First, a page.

Come playoff time, a curious thing happens: every player who appears in a game is lionized. Why is this? Allow me to present the tautology:

A team is in playoffs and
A player is on the team
Therefore: the player must be part of the reason the team is in playoffs.

You will hear platitudes about players who, by virtue of circumstances, find themselves in the thick of a battle they are probably not worthy to join. That won’t prevent some of them from coming up with a timely hit and etching their names amongst the immortals.

Here, then, are the players who contributed the least to the eight teams who made it into the playoff maze. Not all of them are around for the postseason, but some are and, with them, you’ll have to endure a barrage of compliments as to what wonderful contributors they are.

Catcher: Johnny Estrada, Atlanta, .232 EqA, 3.0 WARP1

Jose Molina was worse, in less playing time, as a back-up for the Angels. His brother Yadier of the Cardinals had a worse VORP than Estrada but had the better defensive season, helping him post a WARP1 of 4.0. HACKING MASS players might be shocked to discover that Brad Ausmus does not make the squad. His 4.1 WARP1 in 2005 was better than all playoff catchers other than Jason Varitek and Jorge Posada.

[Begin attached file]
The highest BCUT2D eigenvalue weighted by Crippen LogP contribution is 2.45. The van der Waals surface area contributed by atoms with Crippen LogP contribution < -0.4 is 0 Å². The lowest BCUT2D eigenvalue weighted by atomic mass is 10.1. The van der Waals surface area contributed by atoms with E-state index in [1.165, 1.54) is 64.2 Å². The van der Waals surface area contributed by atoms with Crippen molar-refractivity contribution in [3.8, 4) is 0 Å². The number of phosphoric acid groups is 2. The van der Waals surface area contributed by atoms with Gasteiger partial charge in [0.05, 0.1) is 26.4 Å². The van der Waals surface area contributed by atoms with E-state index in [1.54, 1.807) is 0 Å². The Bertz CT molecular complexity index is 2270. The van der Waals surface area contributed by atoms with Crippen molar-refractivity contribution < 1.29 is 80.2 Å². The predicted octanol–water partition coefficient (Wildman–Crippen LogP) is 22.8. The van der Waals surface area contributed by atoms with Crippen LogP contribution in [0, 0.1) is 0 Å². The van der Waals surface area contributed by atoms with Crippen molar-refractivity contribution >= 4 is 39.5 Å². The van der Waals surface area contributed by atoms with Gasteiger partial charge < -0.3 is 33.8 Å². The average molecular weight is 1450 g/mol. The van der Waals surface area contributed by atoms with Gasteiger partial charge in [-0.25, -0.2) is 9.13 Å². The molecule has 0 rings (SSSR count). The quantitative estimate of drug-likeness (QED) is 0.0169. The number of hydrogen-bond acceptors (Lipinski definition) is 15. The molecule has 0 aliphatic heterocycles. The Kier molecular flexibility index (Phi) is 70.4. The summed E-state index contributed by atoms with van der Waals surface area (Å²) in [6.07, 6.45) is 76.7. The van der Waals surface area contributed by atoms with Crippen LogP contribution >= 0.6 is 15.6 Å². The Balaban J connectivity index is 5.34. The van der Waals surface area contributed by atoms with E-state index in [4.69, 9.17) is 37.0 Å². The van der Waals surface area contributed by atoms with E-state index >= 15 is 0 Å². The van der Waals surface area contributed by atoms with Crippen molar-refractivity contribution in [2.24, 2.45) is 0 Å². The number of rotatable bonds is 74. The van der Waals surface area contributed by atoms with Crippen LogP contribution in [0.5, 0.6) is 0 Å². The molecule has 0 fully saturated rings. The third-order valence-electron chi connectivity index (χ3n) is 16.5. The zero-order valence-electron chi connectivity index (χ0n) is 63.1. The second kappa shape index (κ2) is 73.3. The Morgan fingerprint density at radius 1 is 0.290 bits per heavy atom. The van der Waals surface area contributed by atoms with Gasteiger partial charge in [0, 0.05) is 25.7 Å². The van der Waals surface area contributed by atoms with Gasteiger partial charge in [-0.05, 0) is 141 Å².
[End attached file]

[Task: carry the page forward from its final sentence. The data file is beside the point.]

First Base: Darin Erstad, Los Angeles, .256 EqA, 4.2 WARP1

Erstad is a better fielder than most of the other playoff-team first sackers, but he gets the nod based on a VORP of just 7.7 in 667 plate appearances. That’s a lot of work with very little result, especially at a position where, as I once read on a Topps bubblegum card, good offense is desirable, if not mandatory.

Second Base: Mark Bellhorn, Boston/New York, .256 EqA, 2.2 WARP1

It’s not often that a player can try to torpedo the efforts of not one but two playoff-bound teams, but Bellhorn managed to do just that in 2005, albeit on a tiny scale with the Yankees. Regardless, he was a member of the 2004 Red Sox and for that, he will be forever immortal in New England, regardless of subsequent events.